I very much thank the two hon. Members who have spoken in the debate. May I start, Madam Deputy Speaker, by associating myself very much with the remarks that you made to Kirsty Blackman? I think it is absolutely in order and right for her to bring this very important issue back to the House. To do so in such a personal way only gives it additional force. I doubt that there is a Member of this House whose own life has not been affected in one way or another by the concerns that she describes—the black dog of depression or whatever it may be—either personally or among their family or friends. The diversity of opinion in this House is something we all welcome, but so too should there be diversity in our recognition of other people and their feelings and suffering, so I very much thank her for that.
The hon. Lady raised a question that James Murray also raised about explanatory notes. Both Members will have seen that, actually, both these measures have quite full explanatory memorandums associated with them. Of course, there is always a balance to be struck between the depth and detail into which an explanatory memorandum goes and the desire not to provide so much detail that it becomes illegible or incomprehensible to a normal reader. I think the point is constantly right to be borne in mind that we should be as clear and explicit as possible on these matters. The point is very well made. It is a point that we have pushed very hard, and certainly I and colleagues have pushed very hard with Her Majesty’s Revenue and Customs in the work that it does more widely on guidance. In this case, because these measures sit alongside a host of other instruments, including the multilateral instrument, which was debated in the House, it is certainly true that there is a degree of scrutiny and awareness—or there could be a degree of scrutiny and awareness—associated with them.
The hon. Member for Aberdeen North also mentioned the question of a general anti-avoidance rule. I am sure she knows that it has been an important feature of our approach to double taxation agreements that we have included a principal purpose test in tax treaties, either through bilateral negotiation or through the multilateral instrument. That itself is a very important, wide anti-abuse measure, developed through the BEPS project, which protects a treaty against the abuse of its provisions. We are deploying it widely across double taxation agreements, and it has much of the force of the measure that she describes.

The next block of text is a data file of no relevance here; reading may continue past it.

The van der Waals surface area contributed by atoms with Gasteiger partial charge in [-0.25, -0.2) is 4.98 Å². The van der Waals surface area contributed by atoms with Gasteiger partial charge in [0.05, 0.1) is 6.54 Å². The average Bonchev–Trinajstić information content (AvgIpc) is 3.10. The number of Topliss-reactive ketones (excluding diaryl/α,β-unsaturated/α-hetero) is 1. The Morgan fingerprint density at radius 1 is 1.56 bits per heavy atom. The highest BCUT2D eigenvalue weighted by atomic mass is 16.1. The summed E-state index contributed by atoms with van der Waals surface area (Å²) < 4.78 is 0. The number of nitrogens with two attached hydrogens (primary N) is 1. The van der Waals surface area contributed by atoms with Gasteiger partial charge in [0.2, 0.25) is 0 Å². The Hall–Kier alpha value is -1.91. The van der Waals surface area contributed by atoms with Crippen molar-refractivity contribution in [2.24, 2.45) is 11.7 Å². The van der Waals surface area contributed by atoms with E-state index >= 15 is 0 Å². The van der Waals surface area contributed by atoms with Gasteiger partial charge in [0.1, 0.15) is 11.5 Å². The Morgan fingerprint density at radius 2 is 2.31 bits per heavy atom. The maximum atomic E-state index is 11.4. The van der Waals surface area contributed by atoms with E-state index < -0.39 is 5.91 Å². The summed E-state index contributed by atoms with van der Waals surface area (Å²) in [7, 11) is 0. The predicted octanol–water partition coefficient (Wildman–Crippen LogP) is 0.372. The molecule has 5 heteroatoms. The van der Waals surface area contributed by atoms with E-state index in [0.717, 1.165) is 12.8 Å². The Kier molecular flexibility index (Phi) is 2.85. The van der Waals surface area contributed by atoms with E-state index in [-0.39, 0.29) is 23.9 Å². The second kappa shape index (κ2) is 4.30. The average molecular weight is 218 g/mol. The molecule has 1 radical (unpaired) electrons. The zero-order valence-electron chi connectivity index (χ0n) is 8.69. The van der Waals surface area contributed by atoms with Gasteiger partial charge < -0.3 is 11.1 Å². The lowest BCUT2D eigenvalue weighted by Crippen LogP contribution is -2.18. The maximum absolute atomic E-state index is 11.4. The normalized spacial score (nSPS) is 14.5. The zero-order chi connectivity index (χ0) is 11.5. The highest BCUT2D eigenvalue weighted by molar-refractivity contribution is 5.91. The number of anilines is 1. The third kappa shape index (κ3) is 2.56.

The hon. Member for Ealing North raised the wider question of scrutiny. If I may say so, the argument would have more force if any other Opposition Members had chosen to speak in this debate and to exercise that scrutiny. I think that in general, these matters, for the reasons I have described, are tolerably well understood. We have a multilateral instrument, the measures follow a common format, and opportunity is given to Members across the House, including from the Opposition parties, to offer scrutiny. They can choose to exercise that or not.
In relation to revenue, the hon. Gentleman will see that the explanatory notes say that there are no new tax burdens imposed by these measures. In a way, that is as it should be, because their purpose is to secure and safeguard trade and to prevent abuse; they are not, in and of themselves, tax revenue-raising measures.
Finally, the hon. Gentleman asked about the global minimum tax rate and whether I would expand on my remarks in Committee of the whole House. I am not going to do that, because I do not think it is appropriate for Ministers to comment on tax policy in flight, as it were. We have said we very much welcome the proactive stance that the Biden Administration are taking towards this issue. We have been a very strong advocate for these wider measures—the two pillars, pillar one and pillar two—in the OECD and the G20. I know the Chancellor feels strongly about the importance of our leadership of the G7 as a way of consolidating this progress in tax.